Studying the Human Ancestors: Interviews with Dr. Donald Johanson

Lucy and the Leakey Discoveries

The discoverer of "Lucy" was in Cleveland recently to talk about his latest work on human origins. Dr. Donald Johanson is one of the world's most famous paleoanthropologists. His work in the Afar region of Ethiopia in the 1970's led to the discovery of a new species of human ancestor. The 3.2 million-year-old skeleton popularly known as Lucy was a kind of missing link that radically changed our understanding of human evolution. But discoveries of human ancestors in Africa are still continuing. Maeve Leakey's recent find of an even older hominid species has led to new speculations about the human family tree. 90.3's Karen Schaefer spoke with Dr. Johanson about this changing picture of human beginnings. He shares his views on the new finds and reveals what he still hopes to discover. [Listen]

Dr. Donald Johanson - the discoverer of Lucy - talking with 90.3's Karen Schaefer about new discoveries in the quest for human origins. Once there were many species of human ancestors living at the same time in Africa. Today only one human species survives - us. How has that shaped our view of ourselves -- and what does it mean for our future? We'll hear more from Dr. Donald Johanson in just a moment....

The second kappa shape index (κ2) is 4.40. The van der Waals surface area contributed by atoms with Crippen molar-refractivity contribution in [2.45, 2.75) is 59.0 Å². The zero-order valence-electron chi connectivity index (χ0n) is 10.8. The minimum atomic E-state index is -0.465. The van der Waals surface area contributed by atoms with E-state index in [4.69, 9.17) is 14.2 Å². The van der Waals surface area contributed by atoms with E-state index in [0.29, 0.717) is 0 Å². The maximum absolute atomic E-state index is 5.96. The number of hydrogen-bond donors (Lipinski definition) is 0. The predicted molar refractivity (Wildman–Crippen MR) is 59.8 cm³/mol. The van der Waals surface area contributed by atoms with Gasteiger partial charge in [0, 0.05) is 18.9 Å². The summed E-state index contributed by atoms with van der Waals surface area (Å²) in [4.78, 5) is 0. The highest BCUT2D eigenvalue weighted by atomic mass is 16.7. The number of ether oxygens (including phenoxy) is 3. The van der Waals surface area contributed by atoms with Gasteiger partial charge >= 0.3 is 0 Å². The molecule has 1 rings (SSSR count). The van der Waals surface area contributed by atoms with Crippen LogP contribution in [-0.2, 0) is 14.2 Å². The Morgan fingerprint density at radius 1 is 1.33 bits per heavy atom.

The Future of Our Single Human Species

Millions of years ago, several different species of human ancestors roamed the African savannas. 30,000 years ago, there were still two species of humans on the planet - Neanderthal and us. But today, we are the only species of our kind. 90.3's Karen Schaefer recently talked with famed paleoanthropologist Dr. Donald Johanson - the discoverer of Lucy. She asked how this shrinking of human diversity has shaped our view of ourselves - and how it may shape our future. [Listen]

Dr. Donald Johanson speaking with 90.3's Karen Schaefer. Dr. Johanson is a internationally-recognized paleoanthropologist researching human origins. His 1974 discovery of Lucy revolutionized the way we think about our earliest human ancestors. Today, Dr. Johanson continues his work in Africa, at recently re-opened excavations near the site where Lucy was found. His work and that of other paleoanthropologists, including the Leakey family, can be explored on a new website:

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